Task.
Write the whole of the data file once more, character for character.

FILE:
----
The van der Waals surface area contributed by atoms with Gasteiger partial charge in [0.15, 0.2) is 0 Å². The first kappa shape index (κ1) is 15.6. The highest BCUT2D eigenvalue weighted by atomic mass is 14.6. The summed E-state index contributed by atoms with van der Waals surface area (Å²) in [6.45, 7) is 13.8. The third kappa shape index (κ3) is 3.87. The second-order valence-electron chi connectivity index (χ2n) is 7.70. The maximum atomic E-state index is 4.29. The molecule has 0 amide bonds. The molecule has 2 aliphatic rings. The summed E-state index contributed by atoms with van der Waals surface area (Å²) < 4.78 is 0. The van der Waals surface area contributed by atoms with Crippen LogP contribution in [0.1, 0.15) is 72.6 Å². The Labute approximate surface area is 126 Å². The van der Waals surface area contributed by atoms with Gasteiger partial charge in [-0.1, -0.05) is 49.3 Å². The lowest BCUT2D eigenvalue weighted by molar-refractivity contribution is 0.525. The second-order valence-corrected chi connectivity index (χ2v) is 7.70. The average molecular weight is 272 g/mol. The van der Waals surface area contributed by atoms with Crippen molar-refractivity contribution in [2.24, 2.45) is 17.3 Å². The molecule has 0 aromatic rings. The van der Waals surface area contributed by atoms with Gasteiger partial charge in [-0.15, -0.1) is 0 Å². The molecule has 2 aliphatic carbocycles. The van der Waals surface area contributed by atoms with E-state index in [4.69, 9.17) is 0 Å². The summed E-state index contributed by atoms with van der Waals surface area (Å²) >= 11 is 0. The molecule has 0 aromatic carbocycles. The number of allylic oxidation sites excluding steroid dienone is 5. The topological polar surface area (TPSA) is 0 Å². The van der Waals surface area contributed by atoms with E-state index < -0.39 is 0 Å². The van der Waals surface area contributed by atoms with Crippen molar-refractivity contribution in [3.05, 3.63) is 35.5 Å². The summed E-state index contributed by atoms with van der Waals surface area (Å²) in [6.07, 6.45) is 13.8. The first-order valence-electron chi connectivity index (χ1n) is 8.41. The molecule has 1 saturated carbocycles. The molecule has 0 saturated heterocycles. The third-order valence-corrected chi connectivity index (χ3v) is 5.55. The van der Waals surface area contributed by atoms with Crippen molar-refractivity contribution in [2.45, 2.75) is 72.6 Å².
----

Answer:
The van der Waals surface area contributed by atoms with Gasteiger partial charge in [0.15, 0.2) is 0 Å². The first kappa shape index (κ1) is 15.6. The highest BCUT2D eigenvalue weighted by atomic mass is 14.6. The summed E-state index contributed by atoms with van der Waals surface area (Å²) in [6.45, 7) is 13.8. The third kappa shape index (κ3) is 3.87. The second-order valence-electron chi connectivity index (χ2n) is 7.70. The maximum atomic E-state index is 4.29. The molecule has 0 amide bonds. The molecule has 2 aliphatic rings. The summed E-state index contributed by atoms with van der Waals surface area (Å²) < 4.78 is 0. The van der Waals surface area contributed by atoms with Crippen LogP contribution in [0.1, 0.15) is 72.6 Å². The Labute approximate surface area is 126 Å². The van der Waals surface area contributed by atoms with Gasteiger partial charge in [-0.1, -0.05) is 49.3 Å². The lowest BCUT2D eigenvalue weighted by molar-refractivity contribution is 0.525. The second-order valence-corrected chi connectivity index (χ2v) is 7.70. The average molecular weight is 272 g/mol. The van der Waals surface area contributed by atoms with Crippen molar-refractivity contribution in [2.24, 2.45) is 17.3 Å². The molecule has 0 aromatic rings. The van der Waals surface area contributed by atoms with Gasteiger partial charge in [-0.15, -0.1) is 0 Å². The molecule has 2 aliphatic carbocycles. The van der Waals surface area contributed by atoms with E-state index in [4.69, 9.17) is 0 Å². The summed E-state index contributed by atoms with van der Waals surface area (Å²) >= 11 is 0. The molecule has 0 aromatic carbocycles. The number of allylic oxidation sites excluding steroid dienone is 5. The topological polar surface area (TPSA) is 0 Å². The van der Waals surface area contributed by atoms with E-state index < -0.39 is 0 Å². The van der Waals surface area contributed by atoms with Crippen molar-refractivity contribution in [3.05, 3.63) is 35.5 Å². The summed E-state index contributed by atoms with van der Waals surface area (Å²) in [6.07, 6.45) is 13.8. The first-order valence-electron chi connectivity index (χ1n) is 8.41. The molecule has 1 saturated carbocycles. The molecule has 0 saturated heterocycles. The third-order valence-corrected chi connectivity index (χ3v) is 5.55. The van der Waals surface area contributed by atoms with Crippen molar-refractivity contribution in [2.45, 2.75) is 72.6 Å².